REVIEWS ON SIGHT: THE HIRSHHORN’S SUPERB ROBERT IRWIN RETROSPECTIVE SHEDS NEW LIGHT ON HIS EARLY CAREER
It’s nearly impossible to mount a career retrospective of the art of Robert Irwin. For starters, Irwin gave up painting in 1970. He became what Carl Andre long ago termed a post-studio artist or, as the 87-year-old former Angeleno has said about himself, someone who pursues “project[s] of general peripatetic availability.”
Instead of executing portable art, Irwin, for several decades, has been a maker of installations. Many of these have been ephemeral, and call attention to such immaterial properties as light and time. Curators can’t organize comprehensive shows with things that don’t exist or are site-specific. While Irwin has constructed some works that are permanent, you can’t borrow the Getty’s gardens in L.A. or the layout of the galleries in the former Nabisco factory near New York that houses Dia Beacon, which both are based on designs by Irwin.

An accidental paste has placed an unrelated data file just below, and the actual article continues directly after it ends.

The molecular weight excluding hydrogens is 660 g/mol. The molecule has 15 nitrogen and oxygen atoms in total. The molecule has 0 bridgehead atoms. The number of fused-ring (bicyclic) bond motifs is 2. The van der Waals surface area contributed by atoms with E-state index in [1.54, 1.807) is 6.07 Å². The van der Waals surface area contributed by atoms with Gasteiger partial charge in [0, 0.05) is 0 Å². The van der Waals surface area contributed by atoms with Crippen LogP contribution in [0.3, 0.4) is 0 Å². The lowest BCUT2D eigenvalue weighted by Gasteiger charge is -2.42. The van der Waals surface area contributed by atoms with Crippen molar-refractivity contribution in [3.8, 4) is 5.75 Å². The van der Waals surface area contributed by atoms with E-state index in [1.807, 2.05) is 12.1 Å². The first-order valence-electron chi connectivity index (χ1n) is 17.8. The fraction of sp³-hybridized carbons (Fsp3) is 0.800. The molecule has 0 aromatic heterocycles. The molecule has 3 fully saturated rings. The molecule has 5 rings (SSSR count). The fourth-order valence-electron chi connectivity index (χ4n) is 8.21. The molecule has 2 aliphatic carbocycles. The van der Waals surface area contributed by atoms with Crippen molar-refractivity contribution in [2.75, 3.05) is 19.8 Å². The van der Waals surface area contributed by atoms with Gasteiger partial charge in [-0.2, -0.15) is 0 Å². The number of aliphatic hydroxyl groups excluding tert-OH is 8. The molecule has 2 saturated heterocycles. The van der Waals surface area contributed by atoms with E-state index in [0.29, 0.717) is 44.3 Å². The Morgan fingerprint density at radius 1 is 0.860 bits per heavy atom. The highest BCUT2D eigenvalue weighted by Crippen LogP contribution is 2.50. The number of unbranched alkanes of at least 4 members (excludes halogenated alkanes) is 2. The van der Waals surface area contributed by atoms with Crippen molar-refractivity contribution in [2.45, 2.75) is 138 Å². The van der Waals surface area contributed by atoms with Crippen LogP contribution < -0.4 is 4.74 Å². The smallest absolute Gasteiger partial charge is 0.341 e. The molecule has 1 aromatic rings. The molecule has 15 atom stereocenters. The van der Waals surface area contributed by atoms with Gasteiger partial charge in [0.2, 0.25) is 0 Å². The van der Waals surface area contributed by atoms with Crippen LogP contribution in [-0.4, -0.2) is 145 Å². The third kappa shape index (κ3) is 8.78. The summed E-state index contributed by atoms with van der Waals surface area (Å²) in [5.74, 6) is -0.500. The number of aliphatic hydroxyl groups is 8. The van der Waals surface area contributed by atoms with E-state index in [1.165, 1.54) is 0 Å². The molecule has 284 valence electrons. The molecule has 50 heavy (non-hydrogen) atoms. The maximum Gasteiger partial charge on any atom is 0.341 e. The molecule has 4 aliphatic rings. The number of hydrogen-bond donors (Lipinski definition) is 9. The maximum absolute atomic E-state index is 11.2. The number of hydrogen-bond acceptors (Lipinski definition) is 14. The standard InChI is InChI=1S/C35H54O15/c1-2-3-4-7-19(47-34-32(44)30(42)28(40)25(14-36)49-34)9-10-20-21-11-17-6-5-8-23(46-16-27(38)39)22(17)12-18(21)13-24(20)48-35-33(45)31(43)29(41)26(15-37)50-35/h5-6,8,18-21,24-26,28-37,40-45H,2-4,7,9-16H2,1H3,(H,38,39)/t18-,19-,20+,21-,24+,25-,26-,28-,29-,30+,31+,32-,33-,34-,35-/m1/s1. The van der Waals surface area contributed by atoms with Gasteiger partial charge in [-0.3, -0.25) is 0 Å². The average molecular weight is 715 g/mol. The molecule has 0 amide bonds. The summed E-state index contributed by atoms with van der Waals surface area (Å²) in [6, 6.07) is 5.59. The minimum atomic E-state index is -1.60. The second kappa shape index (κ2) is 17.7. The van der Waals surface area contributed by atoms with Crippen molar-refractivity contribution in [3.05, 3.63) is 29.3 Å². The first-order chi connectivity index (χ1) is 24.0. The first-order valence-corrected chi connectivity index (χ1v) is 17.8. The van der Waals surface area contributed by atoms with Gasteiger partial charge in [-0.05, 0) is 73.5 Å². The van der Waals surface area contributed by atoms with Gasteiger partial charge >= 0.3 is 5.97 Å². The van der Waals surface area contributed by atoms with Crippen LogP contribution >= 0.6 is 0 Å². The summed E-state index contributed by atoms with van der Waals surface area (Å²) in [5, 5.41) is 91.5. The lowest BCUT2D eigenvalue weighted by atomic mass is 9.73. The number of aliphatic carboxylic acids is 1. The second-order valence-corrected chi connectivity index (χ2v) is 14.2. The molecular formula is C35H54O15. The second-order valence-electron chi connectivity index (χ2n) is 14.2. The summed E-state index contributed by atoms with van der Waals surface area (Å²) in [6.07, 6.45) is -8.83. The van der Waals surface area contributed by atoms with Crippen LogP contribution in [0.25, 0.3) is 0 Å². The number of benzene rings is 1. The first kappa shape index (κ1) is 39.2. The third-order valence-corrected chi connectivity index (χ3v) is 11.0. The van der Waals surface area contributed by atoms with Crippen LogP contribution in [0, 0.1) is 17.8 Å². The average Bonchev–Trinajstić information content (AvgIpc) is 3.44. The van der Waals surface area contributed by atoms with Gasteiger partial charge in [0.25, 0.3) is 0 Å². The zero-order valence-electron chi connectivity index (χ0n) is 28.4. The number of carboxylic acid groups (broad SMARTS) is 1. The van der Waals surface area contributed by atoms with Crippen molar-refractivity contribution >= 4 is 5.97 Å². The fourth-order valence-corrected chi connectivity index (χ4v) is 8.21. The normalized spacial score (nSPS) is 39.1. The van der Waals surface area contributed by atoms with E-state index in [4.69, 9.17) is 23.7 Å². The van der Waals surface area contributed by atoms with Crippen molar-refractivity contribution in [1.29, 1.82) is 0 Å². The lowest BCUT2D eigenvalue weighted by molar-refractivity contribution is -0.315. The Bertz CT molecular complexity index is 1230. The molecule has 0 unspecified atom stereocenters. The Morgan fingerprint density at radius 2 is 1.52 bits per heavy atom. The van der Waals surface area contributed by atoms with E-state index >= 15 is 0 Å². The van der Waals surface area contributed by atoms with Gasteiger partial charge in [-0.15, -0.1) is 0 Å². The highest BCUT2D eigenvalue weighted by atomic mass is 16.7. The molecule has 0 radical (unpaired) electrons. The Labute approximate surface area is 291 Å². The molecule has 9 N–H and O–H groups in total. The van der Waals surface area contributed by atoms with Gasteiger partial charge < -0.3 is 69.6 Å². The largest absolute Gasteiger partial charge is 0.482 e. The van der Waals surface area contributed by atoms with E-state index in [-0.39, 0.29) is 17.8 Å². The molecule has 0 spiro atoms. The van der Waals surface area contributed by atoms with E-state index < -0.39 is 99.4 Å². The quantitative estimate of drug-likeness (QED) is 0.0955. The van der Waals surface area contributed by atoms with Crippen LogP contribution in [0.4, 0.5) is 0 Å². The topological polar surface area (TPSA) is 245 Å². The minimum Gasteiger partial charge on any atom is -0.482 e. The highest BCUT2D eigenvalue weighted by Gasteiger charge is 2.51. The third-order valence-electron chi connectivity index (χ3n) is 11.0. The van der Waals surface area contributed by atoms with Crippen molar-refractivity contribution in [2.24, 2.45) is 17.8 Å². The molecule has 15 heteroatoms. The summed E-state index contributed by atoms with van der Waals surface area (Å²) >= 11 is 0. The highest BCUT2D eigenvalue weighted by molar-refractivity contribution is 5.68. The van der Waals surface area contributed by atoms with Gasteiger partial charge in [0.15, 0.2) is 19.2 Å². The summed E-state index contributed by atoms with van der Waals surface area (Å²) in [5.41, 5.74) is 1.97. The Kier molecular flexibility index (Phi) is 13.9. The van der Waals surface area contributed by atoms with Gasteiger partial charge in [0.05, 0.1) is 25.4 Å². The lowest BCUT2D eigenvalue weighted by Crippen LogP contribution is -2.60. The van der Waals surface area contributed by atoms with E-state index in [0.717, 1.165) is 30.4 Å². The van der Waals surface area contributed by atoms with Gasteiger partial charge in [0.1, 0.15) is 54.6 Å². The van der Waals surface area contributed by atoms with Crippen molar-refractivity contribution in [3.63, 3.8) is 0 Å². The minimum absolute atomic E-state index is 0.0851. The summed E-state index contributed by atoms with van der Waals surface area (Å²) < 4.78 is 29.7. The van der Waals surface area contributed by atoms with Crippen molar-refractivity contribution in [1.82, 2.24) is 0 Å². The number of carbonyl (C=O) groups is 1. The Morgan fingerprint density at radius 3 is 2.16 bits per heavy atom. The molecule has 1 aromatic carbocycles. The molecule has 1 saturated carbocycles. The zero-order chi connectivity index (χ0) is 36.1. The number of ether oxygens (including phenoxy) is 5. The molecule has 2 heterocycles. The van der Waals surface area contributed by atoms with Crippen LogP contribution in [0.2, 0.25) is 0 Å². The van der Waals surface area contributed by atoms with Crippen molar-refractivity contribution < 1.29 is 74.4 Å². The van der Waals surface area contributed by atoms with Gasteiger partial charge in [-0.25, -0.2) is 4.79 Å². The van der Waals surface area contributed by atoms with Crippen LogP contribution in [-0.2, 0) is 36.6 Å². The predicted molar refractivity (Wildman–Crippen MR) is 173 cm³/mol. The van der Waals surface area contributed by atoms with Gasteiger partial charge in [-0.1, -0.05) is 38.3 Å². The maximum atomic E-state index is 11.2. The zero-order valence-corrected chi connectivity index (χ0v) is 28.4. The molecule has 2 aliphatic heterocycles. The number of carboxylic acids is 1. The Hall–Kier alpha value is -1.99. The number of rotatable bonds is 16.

As it is, Irwin was never a prolific painter. He made few examples of a limited number of series. It’s these works that have made “Robert Irwin: All the Rules Will Change” a must-see show at the Hirshhorn Museum and Sculpture Garden in Washington, D.C. Unfortunately, if you haven’t gotten there yet, time is running out. Closing September 5, this spare, elegant survey of Irwin’s art from 1958 to 1970 has earned a place on the short list of exhibitions that make it impossible ever to view a certain artist the same way again. via ArtNews